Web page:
Improving our design system through Dark Mode
Etsy recently launched Dark Mode in our iOS and Android buyer apps. Since Dark Mode was introduced system-wide last year in iOS 13 and Android 10, it has quickly become a highly requested feature by our users and an industry standard. Benefits of Dark Mode include reduced eye strain, accessibility improvements, and increased battery life. For the Design Systems team at Etsy, it was the perfect opportunity to test the limits of the new design system in our apps.
In 2019, we brought Etsy’s design system, Collage, to our iOS and Android apps. Around the same time, Apple announced Dark Mode in iOS 13. By implementing Dark Mode, the Design Systems team could not only give users the flexibility to customize the appearance of the Etsy app to match their preferences, but also test the new UI components app-wide and increase adoption of Collage in the process.
Without semantic colors, Dark Mode wouldn’t have been possible. Semantic colors are colors that are named relative to their purpose in the UI (e.g. primary button color) instead of how they look (e.g. light orange color). Collage used a semantic naming convention for colors from the beginning. This made it relatively easy to support dynamic colors, which are named colors that can have different values when switching between light and dark modes. For example, a dynamic primary text color might be black in light mode and white in Dark Mode.
Dynamic semantic colors opened up the possibility for Dark Mode, but they also led to a more accessible app for everyone. On iOS, we also added support for the Increased Contrast accessibility feature which increases the contrast between text and backgrounds to improve legibility. Any color in the Etsy app can now have up to four values for light/dark modes and regular/increased contrast.
To streamline the process for adding new colors, we created a script on iOS that generates all of our color assets and files. With the growing complexity of dynamic colors, having a single source of truth for color definitions is important. On iOS, our source of truth is a property list (a key-value store for app data) of color names and values. We created a script that automatically runs when the app is built and generates all the files we need to represent colors: an asset catalog, convenience variables for accessing colors in code, and a source file for the unit tests. Adding a new color is as simple as adding a line to the property list, and all the relevant files are updated for you. This approach has reduced the time it takes to add a new color and eliminated the risk of inconsistencies across the codebase.
Another design change we made for Dark Mode was rethinking how we represent elevation in our UI components. In light mode, it’s common to add a shadow around your view or dim the background to show that one view is layered above another. In Dark Mode, these approaches aren’t as effective and the platform convention is to slightly lighten the background of your view instead. The Etsy app uses shadows and borders extensively to indicate levels of elevation. For Dark Mode, we removed shadows entirely and used borders much more sparingly. Instead, we followed iOS and Android platform conventions and introduced elevated background colors into our design system. Semantic colors came to the rescue again and we were easily able to use our regular background color in light mode while applying a lighter color in Dark Mode on views that needed it, such as listing cards.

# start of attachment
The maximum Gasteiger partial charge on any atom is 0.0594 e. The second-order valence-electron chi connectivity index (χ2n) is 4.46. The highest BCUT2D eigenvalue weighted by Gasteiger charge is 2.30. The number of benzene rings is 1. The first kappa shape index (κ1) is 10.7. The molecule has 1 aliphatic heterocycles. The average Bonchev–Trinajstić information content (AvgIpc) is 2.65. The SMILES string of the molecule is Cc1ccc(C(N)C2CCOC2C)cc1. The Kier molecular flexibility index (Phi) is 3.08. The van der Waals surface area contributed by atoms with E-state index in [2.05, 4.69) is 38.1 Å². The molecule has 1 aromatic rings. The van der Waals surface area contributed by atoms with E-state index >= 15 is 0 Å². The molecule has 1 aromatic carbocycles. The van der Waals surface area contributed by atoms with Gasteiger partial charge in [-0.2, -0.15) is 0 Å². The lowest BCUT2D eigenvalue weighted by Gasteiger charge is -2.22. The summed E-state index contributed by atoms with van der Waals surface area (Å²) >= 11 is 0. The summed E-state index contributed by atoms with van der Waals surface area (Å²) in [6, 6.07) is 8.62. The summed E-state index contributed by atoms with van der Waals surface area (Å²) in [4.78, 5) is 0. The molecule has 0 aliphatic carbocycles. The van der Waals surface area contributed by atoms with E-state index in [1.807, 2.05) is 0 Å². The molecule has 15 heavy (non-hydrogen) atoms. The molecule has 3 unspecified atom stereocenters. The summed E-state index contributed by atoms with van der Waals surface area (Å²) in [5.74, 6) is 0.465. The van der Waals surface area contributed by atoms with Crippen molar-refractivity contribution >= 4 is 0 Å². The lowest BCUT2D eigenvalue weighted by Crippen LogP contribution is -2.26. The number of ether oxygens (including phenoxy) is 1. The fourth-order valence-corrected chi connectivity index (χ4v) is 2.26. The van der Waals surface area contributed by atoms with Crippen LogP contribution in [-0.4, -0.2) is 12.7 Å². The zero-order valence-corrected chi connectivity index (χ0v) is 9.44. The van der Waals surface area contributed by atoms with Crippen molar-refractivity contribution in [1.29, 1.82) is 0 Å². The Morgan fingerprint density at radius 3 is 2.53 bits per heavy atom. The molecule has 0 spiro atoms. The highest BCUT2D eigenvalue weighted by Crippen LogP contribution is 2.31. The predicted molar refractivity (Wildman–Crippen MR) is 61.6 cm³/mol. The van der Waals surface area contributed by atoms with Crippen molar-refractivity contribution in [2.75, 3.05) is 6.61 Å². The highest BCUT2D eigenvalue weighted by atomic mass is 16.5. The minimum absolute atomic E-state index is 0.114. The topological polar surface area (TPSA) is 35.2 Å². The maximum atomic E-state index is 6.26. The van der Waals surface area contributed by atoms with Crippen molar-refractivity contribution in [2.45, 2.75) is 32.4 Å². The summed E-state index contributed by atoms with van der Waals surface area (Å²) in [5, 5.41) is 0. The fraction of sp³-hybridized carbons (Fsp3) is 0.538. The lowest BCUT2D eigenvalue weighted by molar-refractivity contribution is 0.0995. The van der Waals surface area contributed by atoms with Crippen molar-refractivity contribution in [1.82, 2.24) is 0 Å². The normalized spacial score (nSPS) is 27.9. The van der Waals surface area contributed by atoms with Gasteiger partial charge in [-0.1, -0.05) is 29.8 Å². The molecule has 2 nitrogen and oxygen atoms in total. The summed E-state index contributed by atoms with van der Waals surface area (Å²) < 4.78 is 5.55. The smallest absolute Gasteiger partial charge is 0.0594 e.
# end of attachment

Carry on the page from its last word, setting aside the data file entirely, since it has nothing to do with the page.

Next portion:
Choose your theme
There is no system-level Dark Mode setting available on older versions of Android, but it can be enabled for specific apps that support Themes (an Android feature that allows for UI customization and provides the underlying structure for Dark Mode). This limitation turned into an opportunity for us to provide more customization options for all our users. In both our iOS and Android apps you can personalize the appearance of the Etsy app to your preferences. So if you want to keep your phone in light mode but the Etsy app needs to be easy on the eyes for late night shopping, we’ve got you covered.
Dark Mode in web views
Another obstacle to overcome was our use of web views, a webpage that is displayed within a native app. Web views are used in a handful of places in our iOS and Android apps, and we knew that for a great user experience they needed to work seamlessly in Dark Mode as well. Thankfully, the web engineers on the Design Systems team jumped in to help and devised a solution to this problem. Using the Sass
!default syntax for variables, we were able to define default color values for light mode. Then we added Dark Mode variable overrides where we defined our Dark Mode colors. If the webpage is being viewed from within the iOS or Android app with Dark Mode enabled, we load the Dark Mode variables first so the default (light mode) color variables aren’t used because they’ve already been defined for Dark Mode. This approach is easy to maintain and performant, avoiding a long list of style overrides for Dark Mode.
A better design system
Implementing Dark Mode was no small task. It took months of design and engineering effort from the Design Systems team, in collaboration with apps teams across the company. A big thank you to Patrick Montalto, Kate Kelly, Stephanie Sharp, Dennis Kramer, Gabe Kelley, Sam Sherman, Matthew Spencer, Netty Devonshire, Han Cho and Janice Chang. In the end, our users not only got the Dark Mode they’d been asking for, but we also developed a more robust and accessible design system in the process.